Living the Dream
“What is your dream?” Isa Adney asked in the webinar today.
What is my dream? Why do I have an email list, a business, a passion I pursue for money?
I want what I have: to be at home with my children, watch them grow, participate in that growth, teach them and train them, be a part of their lives.
…I said so in the chat as my daughter fed herself lunch.
…I kept listening to the webinar as she laughed in the bath.
…I added my two cents as she explored the recycle bin.
…And then I finally shut my laptop when she toppled and fell from climbing something I’d told her not to.
I say I want to be a part of her eating, her laughing, her exploration, but it was only her crying that truly earned my attention. Is it any wonder our children cry and whine? When she is happy and content I leave her to herself. When she “needs me” I drop what I’m doing.
But who’s to say she doesn’t need me when she’s happy and content?
I don’t have a good answer to the work/life balance question. If it’s something that comes through trial-and-error I guess I should cut myself some slack—I haven’t even been a mom two years yet.
She’s growing so fast though.
Her babyhood slipped through my fingers as we tried to stay afloat through health crises and housing struggles. My pregnancy with her sibling has passed quickly as I’m distracted with rebuilding our business and our home. The urgent is stealing the joys of the important. The most important thing I can imagine: a child, my child.
This is why some wait to have children until they are stable enough.
I’ve seen people wait forever for “stable enough” to become a reality and decided to take a different path, a path I don’t regret. I used my single years to prepare for these days. A few more years would have only been years without her. In fact, waiting much longer may have meant she never came to be and that is a reality I don’t want to imagine.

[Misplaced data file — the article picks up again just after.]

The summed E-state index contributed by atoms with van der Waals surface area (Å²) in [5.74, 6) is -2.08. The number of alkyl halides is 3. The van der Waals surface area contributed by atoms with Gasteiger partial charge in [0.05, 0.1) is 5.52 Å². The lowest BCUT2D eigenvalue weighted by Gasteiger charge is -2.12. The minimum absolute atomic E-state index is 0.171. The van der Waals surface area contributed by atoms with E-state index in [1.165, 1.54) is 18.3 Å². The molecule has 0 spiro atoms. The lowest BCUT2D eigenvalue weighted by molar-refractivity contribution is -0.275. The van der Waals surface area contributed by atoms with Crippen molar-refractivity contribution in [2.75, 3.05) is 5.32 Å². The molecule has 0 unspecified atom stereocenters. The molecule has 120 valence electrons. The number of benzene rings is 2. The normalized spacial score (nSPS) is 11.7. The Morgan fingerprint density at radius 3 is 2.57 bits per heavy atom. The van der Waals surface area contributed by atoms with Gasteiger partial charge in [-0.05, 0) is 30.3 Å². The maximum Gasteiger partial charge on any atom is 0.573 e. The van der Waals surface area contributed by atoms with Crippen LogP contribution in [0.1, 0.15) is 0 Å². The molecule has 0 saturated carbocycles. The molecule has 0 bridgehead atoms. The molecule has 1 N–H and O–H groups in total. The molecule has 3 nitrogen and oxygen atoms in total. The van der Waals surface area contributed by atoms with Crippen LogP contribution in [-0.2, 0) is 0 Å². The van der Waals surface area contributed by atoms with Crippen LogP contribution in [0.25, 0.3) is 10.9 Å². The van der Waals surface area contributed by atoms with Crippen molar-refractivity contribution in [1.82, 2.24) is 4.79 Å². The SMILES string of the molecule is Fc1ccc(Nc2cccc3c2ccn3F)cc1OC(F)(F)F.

She is my dream come true.
I say I do this work so I can be with her, but how often do I let it take me away from her while she is right beside me?
Building a sustainable lifestyle isn’t easy. Too much focus on one area means others get neglected. Without a steady income good food is too expensive. Prepared food saves time but not money. Forgetting self-care means health spirals downward, but we all know the downfalls of selfishness.
The most stable balance requires movement. Always re-centering.
This is all the answer I have right now: Be willing to keep adjusting, moment by moment and day after day. There is no one right answer. I will never stumble into a perfectly sustainable routine because emergencies happen, children grow, and my needs change.
So I embrace today, this one moment.
I sit on the bed as she sleeps, listening to lullabies and the tap of my fingers on keys, thankful that I learned touch-typing when I was young so my eyes don’t have to stop watching her chest rise and fall even as I record my thoughts and work through my emotions.
I choose to be with her, even as I work.